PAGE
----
The Worst Thing We Can Do Is Nothing
Utah DOT Executive Director Carlos Braceras gave voice to the spirit of the workshop by quoting Theodore Roosevelt and telling the crowd that “the best thing we can do is the right thing, the second-best thing we can do is the wrong thing, and the worst thing we can do is nothing.” He encouraged the group to share not only their successes but also their challenges, pitfalls, and mistakes so that others can learn from them.
The work ahead is really where the proverbial rubber will hit the road, not only for the state-identified priority projects, but also for the many areas across the country where wildlife and transportation conflicts need attention. This workshop was one step toward helping to ensure our wildlife conservation and transportation needs can be integrated, and the lessons learned should help with the larger efforts down the road.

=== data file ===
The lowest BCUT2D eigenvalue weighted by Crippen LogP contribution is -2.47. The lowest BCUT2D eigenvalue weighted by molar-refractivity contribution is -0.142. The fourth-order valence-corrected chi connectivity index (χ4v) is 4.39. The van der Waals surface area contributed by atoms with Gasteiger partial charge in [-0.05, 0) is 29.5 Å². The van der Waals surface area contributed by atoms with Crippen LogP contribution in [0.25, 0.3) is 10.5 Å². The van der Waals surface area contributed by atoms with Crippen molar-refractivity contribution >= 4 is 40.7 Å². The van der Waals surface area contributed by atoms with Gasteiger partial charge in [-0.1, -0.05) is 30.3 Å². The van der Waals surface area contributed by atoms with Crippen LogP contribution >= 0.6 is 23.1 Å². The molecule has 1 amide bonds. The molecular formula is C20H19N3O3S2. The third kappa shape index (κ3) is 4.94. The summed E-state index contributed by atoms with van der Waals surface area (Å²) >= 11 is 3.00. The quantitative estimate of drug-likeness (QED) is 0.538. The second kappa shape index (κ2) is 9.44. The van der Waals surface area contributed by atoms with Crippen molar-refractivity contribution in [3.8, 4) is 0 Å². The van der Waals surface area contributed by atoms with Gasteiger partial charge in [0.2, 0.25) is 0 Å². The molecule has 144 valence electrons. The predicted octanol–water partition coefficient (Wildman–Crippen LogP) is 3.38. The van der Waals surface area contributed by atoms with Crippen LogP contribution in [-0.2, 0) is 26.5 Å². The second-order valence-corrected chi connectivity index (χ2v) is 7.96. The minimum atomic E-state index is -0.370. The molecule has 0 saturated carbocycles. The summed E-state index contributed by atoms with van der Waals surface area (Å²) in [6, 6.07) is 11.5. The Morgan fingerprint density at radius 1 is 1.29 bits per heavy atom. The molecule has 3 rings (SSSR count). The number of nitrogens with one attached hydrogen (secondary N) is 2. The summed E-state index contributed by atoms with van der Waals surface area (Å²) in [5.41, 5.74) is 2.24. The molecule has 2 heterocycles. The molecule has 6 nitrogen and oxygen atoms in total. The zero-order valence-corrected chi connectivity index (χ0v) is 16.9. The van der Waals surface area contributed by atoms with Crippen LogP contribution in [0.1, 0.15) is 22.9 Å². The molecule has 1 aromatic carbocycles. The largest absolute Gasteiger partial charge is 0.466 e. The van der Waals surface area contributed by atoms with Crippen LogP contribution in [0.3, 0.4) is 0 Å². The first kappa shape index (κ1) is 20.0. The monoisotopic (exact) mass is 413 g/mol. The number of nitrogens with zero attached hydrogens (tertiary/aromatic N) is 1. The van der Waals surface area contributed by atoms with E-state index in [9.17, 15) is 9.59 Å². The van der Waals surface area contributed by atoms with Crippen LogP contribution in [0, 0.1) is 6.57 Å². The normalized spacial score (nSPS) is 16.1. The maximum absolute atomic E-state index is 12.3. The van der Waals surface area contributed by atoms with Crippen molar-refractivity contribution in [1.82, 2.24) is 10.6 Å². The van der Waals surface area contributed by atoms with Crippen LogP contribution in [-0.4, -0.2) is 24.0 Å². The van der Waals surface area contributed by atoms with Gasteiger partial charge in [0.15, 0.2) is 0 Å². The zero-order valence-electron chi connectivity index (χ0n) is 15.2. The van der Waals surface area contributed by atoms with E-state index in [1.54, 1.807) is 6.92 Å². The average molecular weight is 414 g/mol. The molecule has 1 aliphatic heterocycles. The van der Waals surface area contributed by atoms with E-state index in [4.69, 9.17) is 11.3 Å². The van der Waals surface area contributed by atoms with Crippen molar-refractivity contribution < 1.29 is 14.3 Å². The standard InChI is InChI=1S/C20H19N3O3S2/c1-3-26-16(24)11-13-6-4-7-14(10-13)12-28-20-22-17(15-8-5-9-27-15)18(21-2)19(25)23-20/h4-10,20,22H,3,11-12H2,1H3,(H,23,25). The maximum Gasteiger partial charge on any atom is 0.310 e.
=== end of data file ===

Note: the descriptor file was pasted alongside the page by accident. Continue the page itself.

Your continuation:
Among other things, this gathering illustrated the role that the sporting community must continue to play as a partner with our state and federal agencies and other stakeholders to address wildlife-transportation conflicts. The solutions, while expensive and not easily planned or installed on a whim, are well-studied and proven. But we need to encourage the support and political will of agency leads and decision-makers to help keep the momentum rolling.
Top photo: Gregory Nickerson/Wyoming Migration Initiative